QED will be all about celebrating grassroots skepticism. It’ll be all about networking, sharing ideas and meeting like-minded people. There’ll be a main auditorium as well as a break-out room so you can tailor your QED experience to your own interests.

In short, if you were at TAM, you should think about coming to QED. If you weren’t at TAM, but wished you were, you should think about coming to QED. If you weren’t at TAM because you didn’t want to be, you should still think about coming to QED. If you’ve only ever been interested in Skeptics in the Pub type events, you should think about coming to QED. If Skeptics in the Pub leaves you cold, you should think about coming to QED. Get the message? It’s new, it’s different and it can be whatever you, me and we together want it to be. Come on, it’ll be awesome!


The Sixth Day of Awesome

For me, one of the most irritating things about woo-mongering is the implication that we need magic and fairy stories to make something awesome. But as this blog as a whole and this series of posts in particular aims to prove, reality is plenty awesome enough on its own.

Today’s example of awesomeness is… knitting!

Wait! Come back! I have a point, I promise.

I hope you’ll forgive me a slightly different style of post today. Knitting and knitters are often regarded with scornful amusement because of the (somewhat understandable) association with old ladyishness. It’s not often considered relevant in today’s world – a bit like the Women’s Institute and their obsession with the perfect Victoria sponge – it’s quaint and cosy but really a bit silly.

I think the knitting community is so much more than that. There’s a social networking site just for knitters, crocheters and other fibre-crafters which stomps Facebook into the ground  in terms of features, user-friendliness and security. As of a couple of months ago it has over a million members.

A popular knitting blogger and author regularly pulls huge crowds on her promotional tours. Hundreds and hundreds of people gather to hear her talk about knitting and meet other knitters. Through her blog the community has raised over a million dollars for Medecins Sans Frontieres/Doctors Without Borders. How incredible is that… a community spread out across the world, with only the fact that they like to make things with two sticks and a bit of yarn bringing them together, able to raise that kind of money?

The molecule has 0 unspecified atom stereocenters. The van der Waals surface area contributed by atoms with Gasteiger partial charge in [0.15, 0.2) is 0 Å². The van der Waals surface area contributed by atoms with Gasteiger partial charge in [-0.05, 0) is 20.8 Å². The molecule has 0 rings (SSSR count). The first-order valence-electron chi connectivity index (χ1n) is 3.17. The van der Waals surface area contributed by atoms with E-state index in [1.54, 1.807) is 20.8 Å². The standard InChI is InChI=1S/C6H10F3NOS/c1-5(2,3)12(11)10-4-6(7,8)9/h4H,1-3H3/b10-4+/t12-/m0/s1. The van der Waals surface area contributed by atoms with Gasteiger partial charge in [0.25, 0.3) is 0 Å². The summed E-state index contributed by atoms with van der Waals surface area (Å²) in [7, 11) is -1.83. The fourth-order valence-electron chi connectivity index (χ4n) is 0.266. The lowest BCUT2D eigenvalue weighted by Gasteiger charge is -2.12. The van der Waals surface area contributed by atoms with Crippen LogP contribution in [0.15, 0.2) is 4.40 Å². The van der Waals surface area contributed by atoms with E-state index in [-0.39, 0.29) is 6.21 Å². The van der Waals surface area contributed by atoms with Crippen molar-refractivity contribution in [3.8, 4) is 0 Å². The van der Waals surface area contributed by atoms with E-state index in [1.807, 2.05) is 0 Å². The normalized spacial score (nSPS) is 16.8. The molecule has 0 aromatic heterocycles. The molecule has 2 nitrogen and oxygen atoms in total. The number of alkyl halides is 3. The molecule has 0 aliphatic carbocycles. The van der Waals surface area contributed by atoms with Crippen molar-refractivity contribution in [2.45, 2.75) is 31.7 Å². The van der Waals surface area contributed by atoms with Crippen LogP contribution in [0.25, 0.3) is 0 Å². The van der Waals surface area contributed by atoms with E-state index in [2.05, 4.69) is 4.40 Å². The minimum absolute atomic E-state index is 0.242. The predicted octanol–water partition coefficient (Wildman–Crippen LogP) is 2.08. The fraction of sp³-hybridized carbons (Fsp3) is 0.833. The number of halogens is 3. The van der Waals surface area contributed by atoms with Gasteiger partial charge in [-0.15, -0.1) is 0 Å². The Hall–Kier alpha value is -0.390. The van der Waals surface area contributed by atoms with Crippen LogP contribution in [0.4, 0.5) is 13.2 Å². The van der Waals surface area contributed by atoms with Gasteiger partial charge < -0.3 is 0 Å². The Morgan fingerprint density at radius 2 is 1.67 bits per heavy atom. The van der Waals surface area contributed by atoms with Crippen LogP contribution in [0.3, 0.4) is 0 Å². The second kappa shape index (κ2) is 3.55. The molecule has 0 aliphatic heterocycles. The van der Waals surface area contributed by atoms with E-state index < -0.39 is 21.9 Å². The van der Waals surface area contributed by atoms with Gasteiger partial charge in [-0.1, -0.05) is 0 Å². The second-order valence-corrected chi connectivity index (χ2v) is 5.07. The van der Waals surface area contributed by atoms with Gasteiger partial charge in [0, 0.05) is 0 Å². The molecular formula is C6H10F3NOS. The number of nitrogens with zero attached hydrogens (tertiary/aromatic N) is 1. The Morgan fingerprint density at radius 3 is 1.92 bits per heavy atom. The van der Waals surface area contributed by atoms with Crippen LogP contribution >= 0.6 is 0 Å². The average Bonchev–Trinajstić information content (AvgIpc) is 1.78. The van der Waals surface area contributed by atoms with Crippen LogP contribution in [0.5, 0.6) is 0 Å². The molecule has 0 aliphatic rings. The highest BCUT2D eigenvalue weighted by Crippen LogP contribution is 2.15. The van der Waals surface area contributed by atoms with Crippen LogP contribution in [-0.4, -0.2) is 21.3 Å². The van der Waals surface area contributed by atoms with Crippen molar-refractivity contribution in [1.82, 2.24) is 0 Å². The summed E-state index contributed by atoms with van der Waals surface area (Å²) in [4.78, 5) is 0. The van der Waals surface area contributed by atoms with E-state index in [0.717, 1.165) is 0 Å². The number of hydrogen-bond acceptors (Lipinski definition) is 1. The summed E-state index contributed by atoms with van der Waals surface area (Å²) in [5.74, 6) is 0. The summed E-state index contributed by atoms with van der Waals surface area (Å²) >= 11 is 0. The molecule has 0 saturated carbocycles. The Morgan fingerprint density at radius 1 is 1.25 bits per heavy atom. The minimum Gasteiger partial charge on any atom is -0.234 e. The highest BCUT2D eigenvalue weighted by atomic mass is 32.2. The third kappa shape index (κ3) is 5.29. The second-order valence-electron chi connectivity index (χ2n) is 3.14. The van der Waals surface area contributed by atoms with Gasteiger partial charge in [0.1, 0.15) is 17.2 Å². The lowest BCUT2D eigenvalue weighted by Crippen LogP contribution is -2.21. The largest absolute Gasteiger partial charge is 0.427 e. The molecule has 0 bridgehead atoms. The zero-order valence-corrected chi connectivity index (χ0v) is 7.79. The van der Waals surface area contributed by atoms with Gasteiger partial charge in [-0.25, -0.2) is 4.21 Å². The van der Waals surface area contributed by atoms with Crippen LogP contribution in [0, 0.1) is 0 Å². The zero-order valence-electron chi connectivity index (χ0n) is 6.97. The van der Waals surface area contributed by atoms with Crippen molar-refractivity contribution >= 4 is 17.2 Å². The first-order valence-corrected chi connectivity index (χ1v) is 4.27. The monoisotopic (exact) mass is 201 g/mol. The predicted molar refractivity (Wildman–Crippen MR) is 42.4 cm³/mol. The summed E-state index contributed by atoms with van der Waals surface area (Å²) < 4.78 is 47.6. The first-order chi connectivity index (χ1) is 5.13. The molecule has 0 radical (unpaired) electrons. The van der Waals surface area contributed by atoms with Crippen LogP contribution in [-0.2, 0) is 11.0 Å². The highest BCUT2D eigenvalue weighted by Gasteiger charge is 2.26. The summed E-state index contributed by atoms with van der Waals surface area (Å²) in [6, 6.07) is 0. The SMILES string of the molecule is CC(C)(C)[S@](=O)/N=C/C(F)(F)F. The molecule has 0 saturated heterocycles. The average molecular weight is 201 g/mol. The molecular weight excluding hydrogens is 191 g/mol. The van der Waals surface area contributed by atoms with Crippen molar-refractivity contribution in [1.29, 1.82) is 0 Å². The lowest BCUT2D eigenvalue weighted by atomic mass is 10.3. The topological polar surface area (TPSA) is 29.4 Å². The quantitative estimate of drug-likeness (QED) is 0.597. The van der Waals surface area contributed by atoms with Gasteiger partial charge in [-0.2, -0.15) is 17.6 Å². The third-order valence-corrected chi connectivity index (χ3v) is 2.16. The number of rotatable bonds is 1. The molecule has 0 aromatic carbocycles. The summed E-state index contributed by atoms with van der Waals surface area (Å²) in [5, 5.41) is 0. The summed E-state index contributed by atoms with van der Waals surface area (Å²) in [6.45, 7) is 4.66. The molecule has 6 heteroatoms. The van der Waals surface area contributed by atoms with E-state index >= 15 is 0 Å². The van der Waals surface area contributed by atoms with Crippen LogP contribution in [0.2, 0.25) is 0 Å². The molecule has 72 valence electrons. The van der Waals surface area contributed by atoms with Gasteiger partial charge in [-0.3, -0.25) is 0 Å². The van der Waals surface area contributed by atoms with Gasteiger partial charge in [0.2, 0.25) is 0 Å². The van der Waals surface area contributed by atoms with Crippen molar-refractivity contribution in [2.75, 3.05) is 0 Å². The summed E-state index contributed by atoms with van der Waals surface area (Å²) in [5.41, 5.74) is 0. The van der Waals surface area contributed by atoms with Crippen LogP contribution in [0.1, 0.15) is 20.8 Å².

The knitting community is unbelievably diverse: it’s international, it’s multicultural, it’s inclusive, it’s welcoming and it’s powerful. The community will mobilise almost instantly and with great gusto to help those in need, just look again at the money being raised for MSF/DWB.

You might be wondering what on earth this knitting-related love-in is doing on a skeptical blog, but just think for a minute how truly awesome it would be if we could replace “knitting” with “skepticism” and “knitters” with “skeptics”. Skeptics may be harder to herd than cats and we may take a certain pride in being the community that isn’t a community, but just imagine what we could achieve if we could stop obsessing about internal differences in approach and philosophy and embrace the commonality that we do have.

In the end, knitters don’t really care if you knit with wool or recycled bin bags, fine bone needles or chopsticks. You are a knitter and that’s what matters.

Can we take a leaf out of their book, please?


The Fifth Day of Awesome

For me, one of the most irritating things about woo-mongering is the implication that we need magic and fairy stories to make something awesome. But as this blog as a whole and this series of posts in particular aims to prove, reality is plenty awesome enough on its own.

Today’s example of awesomeness is… Big Science in the UK

When most people hear the words “Big Science” they usually think of places like Cern and the Large Hadron Collider. While the LHC is certainly awesome, that’s a topic for another day, because today we’re staying closer to home. Not many people know about the Big Science that goes on right here in the UK.

Nestling in a quiet valley in Oxfordshire is the Rutherford Appleton Laboratory. It has been a site of scientific excellence for decades and, through my PhD, I have had the privilege of spending a fair bit of time there.

An aerial view of RAL with Diamond on the far right and ISIS in front centre. (Image from STFC website)